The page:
A new report on online learning in Canada indicates that distance learning continues to grow and is now available in all thirteen provinces and territories.
“Unlike in the United States, K-12 online learning in Canada is still primarily seen as a substitute when face-to-face learning is not feasible or not available”
The annual report, the fourth in the series, State of the Nation: K-12 Online Learning in Canada, was released today by the International Association for K-12 Online Learning (iNACOL) at the Virtual School Symposium (www.virtualschoolsymposium.org), iNACOL’s annual conference, November 9 -11 in Indianapolis.
“Canada was one of the first countries to embrace technology and the Internet to deliver distance learning courses to students in remote locations, and growth of online learning in Canada has been significant,” said iNACOL President and CEO Susan Patrick.
The report finds that the total number and proportion of K-12 students enrolled in distance education has increased from year to year, with British Columbia leading the way with the most structured regulations and highest number and highest percentage of student participation. Other jurisdictions reporting notable growth were Quebec, Ontario and Manitoba.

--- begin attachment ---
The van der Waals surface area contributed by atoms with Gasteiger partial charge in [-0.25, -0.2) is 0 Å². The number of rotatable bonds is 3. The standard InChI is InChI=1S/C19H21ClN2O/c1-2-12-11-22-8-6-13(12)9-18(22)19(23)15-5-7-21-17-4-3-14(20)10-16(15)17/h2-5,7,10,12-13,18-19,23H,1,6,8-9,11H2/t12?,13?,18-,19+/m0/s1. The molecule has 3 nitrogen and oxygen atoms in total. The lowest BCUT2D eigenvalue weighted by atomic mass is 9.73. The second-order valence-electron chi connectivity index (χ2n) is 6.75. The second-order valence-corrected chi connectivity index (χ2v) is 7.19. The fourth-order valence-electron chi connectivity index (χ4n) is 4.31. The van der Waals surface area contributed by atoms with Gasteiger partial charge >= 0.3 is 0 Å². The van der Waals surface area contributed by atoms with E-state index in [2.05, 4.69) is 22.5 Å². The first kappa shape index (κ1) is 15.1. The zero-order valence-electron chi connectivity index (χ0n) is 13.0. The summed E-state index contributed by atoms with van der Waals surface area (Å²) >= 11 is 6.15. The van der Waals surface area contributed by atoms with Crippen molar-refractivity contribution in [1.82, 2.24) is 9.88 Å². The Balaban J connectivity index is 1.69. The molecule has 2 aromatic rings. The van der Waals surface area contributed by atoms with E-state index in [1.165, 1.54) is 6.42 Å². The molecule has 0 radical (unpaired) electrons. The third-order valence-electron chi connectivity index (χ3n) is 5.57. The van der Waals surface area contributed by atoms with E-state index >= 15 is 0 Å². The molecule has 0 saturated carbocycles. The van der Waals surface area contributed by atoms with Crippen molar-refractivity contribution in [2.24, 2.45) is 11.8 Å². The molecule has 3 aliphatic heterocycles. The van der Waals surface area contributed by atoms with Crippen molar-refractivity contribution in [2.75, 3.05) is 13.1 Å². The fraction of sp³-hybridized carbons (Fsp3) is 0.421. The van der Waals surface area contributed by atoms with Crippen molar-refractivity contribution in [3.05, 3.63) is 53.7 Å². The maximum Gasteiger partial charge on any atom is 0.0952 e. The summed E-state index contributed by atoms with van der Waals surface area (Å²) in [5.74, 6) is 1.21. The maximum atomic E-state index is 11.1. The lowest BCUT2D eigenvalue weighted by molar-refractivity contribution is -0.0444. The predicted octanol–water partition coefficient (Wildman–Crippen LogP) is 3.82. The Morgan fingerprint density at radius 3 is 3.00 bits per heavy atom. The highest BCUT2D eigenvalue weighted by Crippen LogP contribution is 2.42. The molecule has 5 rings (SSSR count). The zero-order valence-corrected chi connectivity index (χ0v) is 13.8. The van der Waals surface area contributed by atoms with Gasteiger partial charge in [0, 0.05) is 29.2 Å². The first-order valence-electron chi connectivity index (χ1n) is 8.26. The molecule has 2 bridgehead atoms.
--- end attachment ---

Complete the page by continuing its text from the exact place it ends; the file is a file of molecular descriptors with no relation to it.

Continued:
“Unlike in the United States, K-12 online learning in Canada is still primarily seen as a substitute when face-to-face learning is not feasible or not available,” said Wayne State University Assistant Professor Michael K. Barbour, the author of the report. “However, this is beginning to change in many urban centers and more populous provinces where online learning is seen as an alternate way to deliver education to students who have not had success in the traditional school environment.”
In addition to provincial and territorial profiles, this year’s report also includes a comprehensive survey of 242 individual programs or jurisdictions offering K-12 distance education.
The report is available on iNACOL’s web site at www.inacol.org.